Defence minister wants controversial Cuban drug to be used in clinical trials
But 40% of interferon vials may be useless because they weren't stored properly
About 40% of a drug acquired by the defence force at a cost of more than R200m from Cuba may have to be destroyed after indications that it was not stored at the correct temperature.
Parliament’s portfolio committee on defence on Wednesday heard that 387,000 of the 970,885 vials of interferon may be useless after the SANDF — which earlier argued that the drug confers heightened protection against Covid-19 — failed to store it between 2°C and 8°C.
The committee heard about how medication stored either above or below the required temperature was useless but that further investigations would be conducted.
It was the office of the auditor-general that found that at least 40% of the vials were not stored properly by the SA military health services (SAHMS) for at least 20 hours.
“So in our analysis we then found out that 387,000 of the 970,885 vials were indeed exposed to temperatures outside the required range during transportation and/or warehousing thereof,” said Mbali Tsotetsi of the auditor-general's office. “ ... we noted that the drugs were exposed to those temperatures that are outside the norm for more than 20 hours.”
The SA Health Products Regulatory Authority (Sahpra) said that they would go back to confirm the auditor-general's analysis as there would be “no point in storing” vials that were useless, said Sahpra's Prof Helen Rees.
Rees said her major concern was that this large consignment of unregistered medication was brought into the country illegally. The military did not follow proper procurement processes and had not sought clearance from Sahpra ahead of bringing in the medication.
Sahpra said it was not even sure which port the medication came through.
“Even if some drug was and some drug wasn’t [stored properly], we still are stuck with the problem that this was an illegally imported product, a large quantity of an illegally imported product and that is the biggest problem that faces us,” Rees said. “We will certainly look, because clearly if things are not viable there’s no point storing them. But we cannot get away from the fact that this hasn’t been brought in according to South African law.”
Defence minister Nosiviwe Mapisa-Nqakula, however, sought to dismiss the notion that failure to seek clearance could point to a possibility of the medication being smuggled into the country.
“My understanding was precisely that [it went through Sars and port health], that is why I have the courage to stand up and say this medication has not been smuggled into the country because it came through the ports of entry,” Mapisa-Nqakula said.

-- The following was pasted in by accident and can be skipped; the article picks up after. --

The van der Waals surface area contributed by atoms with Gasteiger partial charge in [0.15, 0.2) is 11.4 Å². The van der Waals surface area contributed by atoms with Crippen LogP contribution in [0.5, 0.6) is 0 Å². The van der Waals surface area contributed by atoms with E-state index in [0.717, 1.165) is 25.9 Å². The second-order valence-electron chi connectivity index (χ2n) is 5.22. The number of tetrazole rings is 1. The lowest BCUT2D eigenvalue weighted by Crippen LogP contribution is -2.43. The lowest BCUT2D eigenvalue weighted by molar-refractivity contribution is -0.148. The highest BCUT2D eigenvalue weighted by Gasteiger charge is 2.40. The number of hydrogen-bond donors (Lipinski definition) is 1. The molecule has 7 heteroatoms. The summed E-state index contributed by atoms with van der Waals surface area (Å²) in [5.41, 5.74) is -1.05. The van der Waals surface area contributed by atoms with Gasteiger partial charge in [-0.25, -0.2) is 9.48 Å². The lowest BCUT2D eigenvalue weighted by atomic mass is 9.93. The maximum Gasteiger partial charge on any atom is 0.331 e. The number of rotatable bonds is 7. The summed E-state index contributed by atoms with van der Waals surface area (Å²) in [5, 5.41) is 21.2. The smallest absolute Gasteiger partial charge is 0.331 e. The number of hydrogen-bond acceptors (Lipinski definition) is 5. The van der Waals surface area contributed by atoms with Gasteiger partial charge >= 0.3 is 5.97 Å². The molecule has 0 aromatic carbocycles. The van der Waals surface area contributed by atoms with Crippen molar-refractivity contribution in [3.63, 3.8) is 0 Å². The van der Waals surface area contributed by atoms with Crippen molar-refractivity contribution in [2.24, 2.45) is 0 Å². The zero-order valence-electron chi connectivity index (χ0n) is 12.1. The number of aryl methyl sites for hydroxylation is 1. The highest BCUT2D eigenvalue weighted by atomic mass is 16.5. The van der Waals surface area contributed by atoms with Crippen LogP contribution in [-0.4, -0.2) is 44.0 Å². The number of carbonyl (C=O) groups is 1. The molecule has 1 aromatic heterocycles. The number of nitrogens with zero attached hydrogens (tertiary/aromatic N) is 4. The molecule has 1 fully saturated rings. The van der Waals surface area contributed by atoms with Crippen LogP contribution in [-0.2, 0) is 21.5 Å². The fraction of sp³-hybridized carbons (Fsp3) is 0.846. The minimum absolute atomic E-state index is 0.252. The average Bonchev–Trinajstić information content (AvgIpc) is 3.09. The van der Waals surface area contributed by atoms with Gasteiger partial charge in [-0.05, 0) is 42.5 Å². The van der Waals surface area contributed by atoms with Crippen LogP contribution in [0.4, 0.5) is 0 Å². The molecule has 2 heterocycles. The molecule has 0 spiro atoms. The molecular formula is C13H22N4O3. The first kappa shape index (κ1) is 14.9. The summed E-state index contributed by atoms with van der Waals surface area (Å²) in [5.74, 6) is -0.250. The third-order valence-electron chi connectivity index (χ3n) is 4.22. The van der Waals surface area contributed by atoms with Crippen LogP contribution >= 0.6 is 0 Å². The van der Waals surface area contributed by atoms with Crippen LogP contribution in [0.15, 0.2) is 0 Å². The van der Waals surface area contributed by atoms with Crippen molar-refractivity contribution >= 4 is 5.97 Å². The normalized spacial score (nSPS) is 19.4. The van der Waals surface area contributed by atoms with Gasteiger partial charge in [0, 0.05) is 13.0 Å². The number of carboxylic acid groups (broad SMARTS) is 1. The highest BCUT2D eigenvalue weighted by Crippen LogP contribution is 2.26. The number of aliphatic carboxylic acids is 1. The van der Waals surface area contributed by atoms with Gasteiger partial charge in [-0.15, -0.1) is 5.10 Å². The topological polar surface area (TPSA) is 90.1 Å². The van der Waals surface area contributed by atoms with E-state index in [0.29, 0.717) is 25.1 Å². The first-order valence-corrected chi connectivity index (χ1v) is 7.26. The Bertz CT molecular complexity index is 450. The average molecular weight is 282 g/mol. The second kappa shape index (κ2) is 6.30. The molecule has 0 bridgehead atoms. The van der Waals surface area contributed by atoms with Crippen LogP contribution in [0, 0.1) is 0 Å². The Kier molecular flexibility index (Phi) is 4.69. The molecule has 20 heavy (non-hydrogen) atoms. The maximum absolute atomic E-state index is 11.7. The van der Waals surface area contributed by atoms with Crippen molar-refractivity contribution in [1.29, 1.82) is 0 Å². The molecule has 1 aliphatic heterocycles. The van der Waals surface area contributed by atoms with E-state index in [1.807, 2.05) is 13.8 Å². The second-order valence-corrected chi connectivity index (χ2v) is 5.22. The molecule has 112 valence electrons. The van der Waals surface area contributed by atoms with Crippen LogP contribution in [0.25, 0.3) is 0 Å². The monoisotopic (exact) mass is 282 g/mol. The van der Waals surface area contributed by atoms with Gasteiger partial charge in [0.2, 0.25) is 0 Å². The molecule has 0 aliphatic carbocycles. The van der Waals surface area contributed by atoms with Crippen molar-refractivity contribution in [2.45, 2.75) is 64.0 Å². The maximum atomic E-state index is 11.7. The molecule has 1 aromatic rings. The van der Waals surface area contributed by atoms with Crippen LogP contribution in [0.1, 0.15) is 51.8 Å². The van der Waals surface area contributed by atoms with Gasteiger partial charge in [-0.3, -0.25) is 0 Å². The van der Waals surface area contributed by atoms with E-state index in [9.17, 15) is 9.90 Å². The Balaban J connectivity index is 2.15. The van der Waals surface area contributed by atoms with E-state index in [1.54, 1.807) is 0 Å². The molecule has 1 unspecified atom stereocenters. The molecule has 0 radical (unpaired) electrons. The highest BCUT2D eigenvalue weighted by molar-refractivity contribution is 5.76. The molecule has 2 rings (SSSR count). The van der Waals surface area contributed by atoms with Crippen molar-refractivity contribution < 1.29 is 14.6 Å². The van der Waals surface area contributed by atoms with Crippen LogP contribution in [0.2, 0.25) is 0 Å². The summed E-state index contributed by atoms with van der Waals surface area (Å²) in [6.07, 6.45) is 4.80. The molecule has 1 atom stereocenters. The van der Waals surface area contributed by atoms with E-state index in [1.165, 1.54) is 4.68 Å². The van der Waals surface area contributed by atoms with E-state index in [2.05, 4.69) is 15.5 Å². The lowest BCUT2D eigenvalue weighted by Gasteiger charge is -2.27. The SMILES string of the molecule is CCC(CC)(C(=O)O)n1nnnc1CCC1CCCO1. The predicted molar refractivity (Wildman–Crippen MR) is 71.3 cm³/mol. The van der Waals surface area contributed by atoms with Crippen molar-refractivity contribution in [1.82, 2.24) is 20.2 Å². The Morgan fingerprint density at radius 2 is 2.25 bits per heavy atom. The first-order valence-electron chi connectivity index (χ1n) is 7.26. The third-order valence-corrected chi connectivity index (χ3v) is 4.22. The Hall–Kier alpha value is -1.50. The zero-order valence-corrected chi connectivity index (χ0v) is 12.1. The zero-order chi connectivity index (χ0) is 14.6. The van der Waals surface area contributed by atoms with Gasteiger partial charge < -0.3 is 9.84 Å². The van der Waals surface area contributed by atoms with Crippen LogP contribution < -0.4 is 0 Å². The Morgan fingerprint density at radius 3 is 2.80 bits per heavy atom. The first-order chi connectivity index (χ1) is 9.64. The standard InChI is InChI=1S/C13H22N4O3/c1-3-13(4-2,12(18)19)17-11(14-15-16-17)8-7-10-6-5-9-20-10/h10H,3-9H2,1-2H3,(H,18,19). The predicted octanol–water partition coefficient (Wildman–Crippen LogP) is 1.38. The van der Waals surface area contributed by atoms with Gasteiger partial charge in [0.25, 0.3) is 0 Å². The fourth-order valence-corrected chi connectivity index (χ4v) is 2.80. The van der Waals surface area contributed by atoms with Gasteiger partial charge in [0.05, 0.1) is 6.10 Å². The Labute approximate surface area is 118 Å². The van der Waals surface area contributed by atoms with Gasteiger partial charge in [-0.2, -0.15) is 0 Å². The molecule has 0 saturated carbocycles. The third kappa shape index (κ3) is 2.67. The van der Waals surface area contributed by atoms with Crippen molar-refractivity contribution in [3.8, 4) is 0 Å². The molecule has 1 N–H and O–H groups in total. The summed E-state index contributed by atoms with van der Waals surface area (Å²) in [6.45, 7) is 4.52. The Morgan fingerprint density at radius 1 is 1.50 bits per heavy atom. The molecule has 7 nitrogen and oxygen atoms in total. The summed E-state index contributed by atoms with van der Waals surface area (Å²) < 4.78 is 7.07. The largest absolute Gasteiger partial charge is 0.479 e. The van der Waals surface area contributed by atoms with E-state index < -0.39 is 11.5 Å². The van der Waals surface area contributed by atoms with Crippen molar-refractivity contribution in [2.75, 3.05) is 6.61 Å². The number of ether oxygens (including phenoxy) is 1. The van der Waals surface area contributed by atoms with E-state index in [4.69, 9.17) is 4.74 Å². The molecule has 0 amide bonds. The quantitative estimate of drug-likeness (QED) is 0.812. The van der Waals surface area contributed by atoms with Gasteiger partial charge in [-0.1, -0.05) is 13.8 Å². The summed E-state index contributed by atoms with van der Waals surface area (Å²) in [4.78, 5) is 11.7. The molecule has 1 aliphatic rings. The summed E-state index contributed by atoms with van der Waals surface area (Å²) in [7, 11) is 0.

“So maybe then they can unpack exactly what is it ... because you see now, even the fact that not all documents have been submitted to the [auditor-general] in relation to the clearance of the medication it worries me because I don’t know why people would not provide necessary documents.”
She said that though she had given the SANDF support in acquiring the medication, she was not responsible for the supply chain and procurement processes.
She said those responsible would face consequences.
“I must say it’s a matter which has been a very sore point, a matter which has been very difficult for me to deal with because indeed I was not aware. I did not know that we should have sought permission from Sahpra before we bring in medication. That I should be honest about, that is why I am saying I take full political responsibility for that ignorance.
“Of course I know people say ignorance is no excuse but it’s a reality. I did not know,” she said.
Mapisa-Nqakula and the SANDF surgeon-general Lt-Gen Zola Dabula pleaded with the committee to allow the drug to be taken through clinical trials to confirm its efficacy.
Dabula said it had been successfully used by Cubans and since there was little to no information about it, a clinical trial could be ground breaking.
“Members of the committee should not shut the door on the military health service in terms of the utilisation of this drug for clinical trials. We might just find ourselves making history in terms of the efficacy of this drug,” said Dabula. “Obviously all the necessary academic work is being done and we’re going to put it in place in such a way that the information that is going to come out of whatever study we’re going to put in place is going to be of value to the rest of the world.”
In supporting this notion, Mapisa-Nqakula said this would prevent the purchase being regarded as wasteful and fruitless expenditure.
“Yes, it will be fruitless expenditure if this work which we are proposing should [not] be done. Because obviously none of us want this to be fruitless expenditure. Certainly I don’t want it. I’m not looking forward to it because it has serious implications for the defence force.
“However, my appeal right up until now is that let us please continue to allow the process of engagement between Sahpra and the defence force. I accept that it was wrong of the defence force to bring it in before they had engaged Sahpra,” said Mapisa-Nqakula.
Sahpra said clinical trials would be costly.
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